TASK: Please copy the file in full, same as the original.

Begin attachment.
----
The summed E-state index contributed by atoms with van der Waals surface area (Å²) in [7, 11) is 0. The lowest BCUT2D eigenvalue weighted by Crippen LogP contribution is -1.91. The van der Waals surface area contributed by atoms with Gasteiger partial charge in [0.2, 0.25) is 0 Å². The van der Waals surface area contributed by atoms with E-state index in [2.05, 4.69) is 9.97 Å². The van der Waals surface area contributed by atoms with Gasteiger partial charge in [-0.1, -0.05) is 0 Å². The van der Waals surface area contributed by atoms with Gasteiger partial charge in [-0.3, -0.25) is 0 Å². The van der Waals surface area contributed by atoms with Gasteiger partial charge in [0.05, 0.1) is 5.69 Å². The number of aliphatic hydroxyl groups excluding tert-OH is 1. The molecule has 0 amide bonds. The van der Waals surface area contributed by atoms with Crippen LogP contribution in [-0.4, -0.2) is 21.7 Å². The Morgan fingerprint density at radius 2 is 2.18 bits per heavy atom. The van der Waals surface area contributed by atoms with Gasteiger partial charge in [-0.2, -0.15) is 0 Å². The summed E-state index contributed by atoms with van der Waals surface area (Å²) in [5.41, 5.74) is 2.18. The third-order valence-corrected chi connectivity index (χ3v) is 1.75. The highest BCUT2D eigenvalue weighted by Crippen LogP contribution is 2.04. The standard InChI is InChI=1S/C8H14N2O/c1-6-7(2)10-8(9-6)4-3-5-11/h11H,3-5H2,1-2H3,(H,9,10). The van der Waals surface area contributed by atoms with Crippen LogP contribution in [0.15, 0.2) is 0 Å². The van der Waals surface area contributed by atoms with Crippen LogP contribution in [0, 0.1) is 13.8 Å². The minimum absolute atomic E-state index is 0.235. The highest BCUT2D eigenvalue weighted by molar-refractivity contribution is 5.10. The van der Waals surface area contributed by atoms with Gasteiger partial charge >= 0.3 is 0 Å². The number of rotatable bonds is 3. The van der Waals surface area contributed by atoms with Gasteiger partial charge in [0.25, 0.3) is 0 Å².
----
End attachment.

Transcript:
The summed E-state index contributed by atoms with van der Waals surface area (Å²) in [7, 11) is 0. The lowest BCUT2D eigenvalue weighted by Crippen LogP contribution is -1.91. The van der Waals surface area contributed by atoms with Gasteiger partial charge in [0.2, 0.25) is 0 Å². The van der Waals surface area contributed by atoms with E-state index in [2.05, 4.69) is 9.97 Å². The van der Waals surface area contributed by atoms with Gasteiger partial charge in [-0.1, -0.05) is 0 Å². The van der Waals surface area contributed by atoms with Gasteiger partial charge in [-0.3, -0.25) is 0 Å². The van der Waals surface area contributed by atoms with Gasteiger partial charge in [0.05, 0.1) is 5.69 Å². The number of aliphatic hydroxyl groups excluding tert-OH is 1. The molecule has 0 amide bonds. The van der Waals surface area contributed by atoms with Crippen LogP contribution in [-0.4, -0.2) is 21.7 Å². The Morgan fingerprint density at radius 2 is 2.18 bits per heavy atom. The van der Waals surface area contributed by atoms with Gasteiger partial charge in [-0.2, -0.15) is 0 Å². The summed E-state index contributed by atoms with van der Waals surface area (Å²) in [5.41, 5.74) is 2.18. The third-order valence-corrected chi connectivity index (χ3v) is 1.75. The highest BCUT2D eigenvalue weighted by Crippen LogP contribution is 2.04. The standard InChI is InChI=1S/C8H14N2O/c1-6-7(2)10-8(9-6)4-3-5-11/h11H,3-5H2,1-2H3,(H,9,10). The van der Waals surface area contributed by atoms with Crippen LogP contribution in [0.15, 0.2) is 0 Å². The van der Waals surface area contributed by atoms with Crippen LogP contribution in [0, 0.1) is 13.8 Å². The minimum absolute atomic E-state index is 0.235. The highest BCUT2D eigenvalue weighted by molar-refractivity contribution is 5.10. The van der Waals surface area contributed by atoms with Gasteiger partial charge >= 0.3 is 0 Å². The number of rotatable bonds is 3. The van der Waals surface area contributed by atoms with Gasteiger partial charge in [0.25, 0.3) is 0 Å².